News & Analyses

USD/MXN tumbles post US Core PCE figures, eyes on Fed’s Powell

  • USD/MXN falls to 16.57, as the latest US inflation report met forecasts, offering no new impetus for market shifts.
  • Fed officials, including Governor Waller, signal a cautious approach to rate cuts, underlining vigilance over inflation trends.
  • Investors await further guidance from upcoming Fed speeches..

The Mexican Peso (MXN) posted modest gains against the US Dollar (USD) on Friday after the release of inflation data in the United States (US). The Federal Reserve’s (Fed) preferred gauge for inflation, the Core Personal Consumption Expenditure (PCE) price index, met estimates, though it failed to trigger any reaction in the financial markets. The USD/MXN trades at 16.57, down 0.31%.

USD/MXN dips as US inflation aligns with expectations

The US Bureau of Economic Analysis (BEA) reported that February’s Core PCE increased by 0.3% month-over-month, coming in lower than the prior month’s figures. On an annual basis, the core PCE cooled slightly from 2.9% to 2.8%, aligning with consensus estimates. The headline inflation rate for February also stood at 0.3%, below January’s projections, while the year-over-year figure edged up to 2.5% from 2.4%.

Despite somewhat easing inflation, Federal Reserve policymakers remain vigilant. Other inflation metrics, such as the Consumer Price Index (CPI) and the Producer Price Index (PPI), indicate that price pressures could be anchoring above 3%.

Aside from this, traders took some cues from Fed Governor Christopher Waller. He was hawkish, emphasizing that the Fed is not in a hurry to reduce interest rates. The US economic docket will feature San Francisco Fed President Mary Daly and Fed Chair Jerome Powell at 15:20 and 15:30 GMT.

On the Mexican front, the docket will feature the Mexican Ministry of Finance’s release of the fiscal balance. Traders are eyeing next week’s S&P Global Manufacturing PMI for March.

USD/MXN Price Analysis: Technical outlook

The USD/MXN trimmed some of its gains today as buyers failed to conquer last year’s low of 16.62. That has opened the door for a pullback, as sellers eye October’s 2015 low of 16.32 ahead of challenging 16.00. On the flip side, if buyers lift the exchange rate above 16.62, that will expose January’s monthly low of 16.78, followed by the March 19 high at 16.94. Next would be the 50-day Simple Moving Average (SMA) at 16.97.


Mexican Peso FAQs

The Mexican Peso (MXN) is the most traded currency among its Latin American peers. Its value is broadly determined by the performance of the Mexican economy, the country’s central bank’s policy, the amount of foreign investment in the country and even the levels of remittances sent by Mexicans who live abroad, particularly in the United States. Geopolitical trends can also move MXN: for example, the process of nearshoring – or the decision by some firms to relocate manufacturing capacity and supply chains closer to their home countries – is also seen as a catalyst for the Mexican currency as the country is considered a key manufacturing hub in the American continent. Another catalyst for MXN is Oil prices as Mexico is a key exporter of the commodity.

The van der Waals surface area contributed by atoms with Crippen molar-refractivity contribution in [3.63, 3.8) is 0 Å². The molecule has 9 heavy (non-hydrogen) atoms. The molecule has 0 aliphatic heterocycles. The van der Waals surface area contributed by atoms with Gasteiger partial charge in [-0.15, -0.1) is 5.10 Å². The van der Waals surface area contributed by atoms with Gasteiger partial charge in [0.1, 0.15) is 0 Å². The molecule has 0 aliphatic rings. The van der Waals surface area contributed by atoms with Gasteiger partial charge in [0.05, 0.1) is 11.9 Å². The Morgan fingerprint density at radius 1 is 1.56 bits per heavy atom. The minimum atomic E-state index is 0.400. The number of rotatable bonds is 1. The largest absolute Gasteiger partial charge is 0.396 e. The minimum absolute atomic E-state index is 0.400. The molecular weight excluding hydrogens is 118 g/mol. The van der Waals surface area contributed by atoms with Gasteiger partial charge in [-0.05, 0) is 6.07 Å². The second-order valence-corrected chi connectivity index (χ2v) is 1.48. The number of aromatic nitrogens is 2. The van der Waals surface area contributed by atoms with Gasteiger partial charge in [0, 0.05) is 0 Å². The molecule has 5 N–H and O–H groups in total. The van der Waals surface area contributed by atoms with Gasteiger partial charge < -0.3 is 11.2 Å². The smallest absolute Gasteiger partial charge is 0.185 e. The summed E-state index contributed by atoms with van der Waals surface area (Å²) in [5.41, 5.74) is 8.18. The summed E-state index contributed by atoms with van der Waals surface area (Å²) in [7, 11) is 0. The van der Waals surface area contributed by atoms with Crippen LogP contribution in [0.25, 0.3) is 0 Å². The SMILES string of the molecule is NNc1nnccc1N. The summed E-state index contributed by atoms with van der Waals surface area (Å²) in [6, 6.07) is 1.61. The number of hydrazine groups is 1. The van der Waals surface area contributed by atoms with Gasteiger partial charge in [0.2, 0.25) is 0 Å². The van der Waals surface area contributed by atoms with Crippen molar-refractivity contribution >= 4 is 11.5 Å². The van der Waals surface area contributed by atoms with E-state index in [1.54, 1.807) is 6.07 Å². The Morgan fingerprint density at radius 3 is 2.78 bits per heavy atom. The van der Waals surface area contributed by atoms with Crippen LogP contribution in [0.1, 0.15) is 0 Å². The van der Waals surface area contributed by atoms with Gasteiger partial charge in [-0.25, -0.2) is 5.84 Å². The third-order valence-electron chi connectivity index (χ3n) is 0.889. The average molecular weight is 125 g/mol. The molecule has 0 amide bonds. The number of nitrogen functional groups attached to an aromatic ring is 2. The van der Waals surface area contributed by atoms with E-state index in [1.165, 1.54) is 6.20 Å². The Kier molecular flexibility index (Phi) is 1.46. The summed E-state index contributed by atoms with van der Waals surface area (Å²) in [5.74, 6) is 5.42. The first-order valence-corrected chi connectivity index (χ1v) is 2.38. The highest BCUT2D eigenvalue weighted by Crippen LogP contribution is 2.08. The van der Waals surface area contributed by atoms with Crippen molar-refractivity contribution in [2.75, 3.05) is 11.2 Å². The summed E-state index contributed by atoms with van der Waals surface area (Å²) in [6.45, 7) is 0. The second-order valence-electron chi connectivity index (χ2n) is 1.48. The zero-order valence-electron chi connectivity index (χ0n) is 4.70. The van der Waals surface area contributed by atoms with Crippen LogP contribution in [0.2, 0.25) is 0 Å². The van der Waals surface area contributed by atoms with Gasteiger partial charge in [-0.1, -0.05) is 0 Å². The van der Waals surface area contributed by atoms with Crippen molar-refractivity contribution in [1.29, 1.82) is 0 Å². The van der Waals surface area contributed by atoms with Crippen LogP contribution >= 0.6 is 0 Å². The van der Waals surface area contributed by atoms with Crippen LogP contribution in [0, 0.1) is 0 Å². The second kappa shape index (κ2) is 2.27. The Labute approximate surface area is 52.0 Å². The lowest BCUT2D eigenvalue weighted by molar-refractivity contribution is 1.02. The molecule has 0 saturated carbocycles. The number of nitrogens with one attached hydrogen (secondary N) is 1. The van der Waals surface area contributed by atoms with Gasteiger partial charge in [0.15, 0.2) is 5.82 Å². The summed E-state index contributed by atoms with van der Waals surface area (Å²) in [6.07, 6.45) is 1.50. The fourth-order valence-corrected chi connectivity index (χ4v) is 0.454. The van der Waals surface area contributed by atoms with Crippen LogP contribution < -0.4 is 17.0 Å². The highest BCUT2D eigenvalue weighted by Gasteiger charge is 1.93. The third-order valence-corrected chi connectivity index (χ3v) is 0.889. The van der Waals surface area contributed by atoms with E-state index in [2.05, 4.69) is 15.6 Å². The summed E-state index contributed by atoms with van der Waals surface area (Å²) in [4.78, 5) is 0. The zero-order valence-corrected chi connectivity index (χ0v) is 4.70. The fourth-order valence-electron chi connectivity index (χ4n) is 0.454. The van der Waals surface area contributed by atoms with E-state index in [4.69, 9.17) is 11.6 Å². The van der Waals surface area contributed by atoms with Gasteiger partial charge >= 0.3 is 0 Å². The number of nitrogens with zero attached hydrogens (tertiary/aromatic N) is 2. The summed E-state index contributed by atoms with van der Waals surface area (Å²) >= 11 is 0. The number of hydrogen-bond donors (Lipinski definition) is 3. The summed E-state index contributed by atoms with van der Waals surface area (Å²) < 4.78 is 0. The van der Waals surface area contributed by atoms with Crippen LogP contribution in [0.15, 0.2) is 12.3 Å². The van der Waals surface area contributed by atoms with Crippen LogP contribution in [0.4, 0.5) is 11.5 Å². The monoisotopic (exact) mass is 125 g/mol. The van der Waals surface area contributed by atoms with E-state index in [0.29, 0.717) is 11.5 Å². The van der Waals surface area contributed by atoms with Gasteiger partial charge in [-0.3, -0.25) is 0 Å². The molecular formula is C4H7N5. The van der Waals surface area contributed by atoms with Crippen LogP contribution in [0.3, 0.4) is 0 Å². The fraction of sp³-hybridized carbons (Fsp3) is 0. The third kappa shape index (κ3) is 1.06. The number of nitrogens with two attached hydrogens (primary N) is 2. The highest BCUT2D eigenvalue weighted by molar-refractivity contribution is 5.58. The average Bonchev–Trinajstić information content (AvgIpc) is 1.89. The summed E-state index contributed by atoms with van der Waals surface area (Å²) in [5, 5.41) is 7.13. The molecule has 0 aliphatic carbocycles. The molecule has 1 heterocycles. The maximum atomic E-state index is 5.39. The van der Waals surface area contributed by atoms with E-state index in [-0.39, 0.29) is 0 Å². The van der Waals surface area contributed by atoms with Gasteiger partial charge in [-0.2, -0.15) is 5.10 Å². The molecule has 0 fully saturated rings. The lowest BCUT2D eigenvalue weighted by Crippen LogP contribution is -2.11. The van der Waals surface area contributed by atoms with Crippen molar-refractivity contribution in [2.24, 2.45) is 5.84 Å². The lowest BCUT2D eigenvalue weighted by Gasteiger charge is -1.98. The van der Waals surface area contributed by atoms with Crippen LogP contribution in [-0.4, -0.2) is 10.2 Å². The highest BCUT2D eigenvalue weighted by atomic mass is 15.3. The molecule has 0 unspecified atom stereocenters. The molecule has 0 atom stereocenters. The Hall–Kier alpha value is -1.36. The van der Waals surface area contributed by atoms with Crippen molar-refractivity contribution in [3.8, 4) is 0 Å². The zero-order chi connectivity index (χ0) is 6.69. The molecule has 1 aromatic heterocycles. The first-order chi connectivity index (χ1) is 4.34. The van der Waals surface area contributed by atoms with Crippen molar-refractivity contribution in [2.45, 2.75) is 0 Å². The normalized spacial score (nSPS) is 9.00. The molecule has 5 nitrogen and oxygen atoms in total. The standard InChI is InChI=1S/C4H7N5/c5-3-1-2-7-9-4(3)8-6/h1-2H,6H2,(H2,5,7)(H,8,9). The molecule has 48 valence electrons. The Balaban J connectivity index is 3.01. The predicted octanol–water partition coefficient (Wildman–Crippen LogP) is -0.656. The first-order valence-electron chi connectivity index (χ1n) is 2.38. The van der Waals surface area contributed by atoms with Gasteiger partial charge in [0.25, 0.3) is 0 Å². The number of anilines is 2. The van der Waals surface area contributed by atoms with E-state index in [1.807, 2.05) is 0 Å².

The main objective of Mexico’s central bank, also known as Banxico, is to maintain inflation at low and stable levels (at or close to its target of 3%, the midpoint in a tolerance band of between 2% and 4%). To this end, the bank sets an appropriate level of interest rates. When inflation is too high, Banxico will attempt to tame it by raising interest rates, making it more expensive for households and businesses to borrow money, thus cooling demand and the overall economy. Higher interest rates are generally positive for the Mexican Peso (MXN) as they lead to higher yields, making the country a more attractive place for investors. On the contrary, lower interest rates tend to weaken MXN.

Macroeconomic data releases are key to assess the state of the economy and can have an impact on the Mexican Peso (MXN) valuation. A strong Mexican economy, based on high economic growth, low unemployment and high confidence is good for MXN. Not only does it attract more foreign investment but it may encourage the Bank of Mexico (Banxico) to increase interest rates, particularly if this strength comes together with elevated inflation. However, if economic data is weak, MXN is likely to depreciate.

As an emerging-market currency, the Mexican Peso (MXN) tends to strive during risk-on periods, or when investors perceive that broader market risks are low and thus are eager to engage with investments that carry a higher risk. Conversely, MXN tends to weaken at times of market turbulence or economic uncertainty as investors tend to sell higher-risk assets and flee to the more-stable safe havens.


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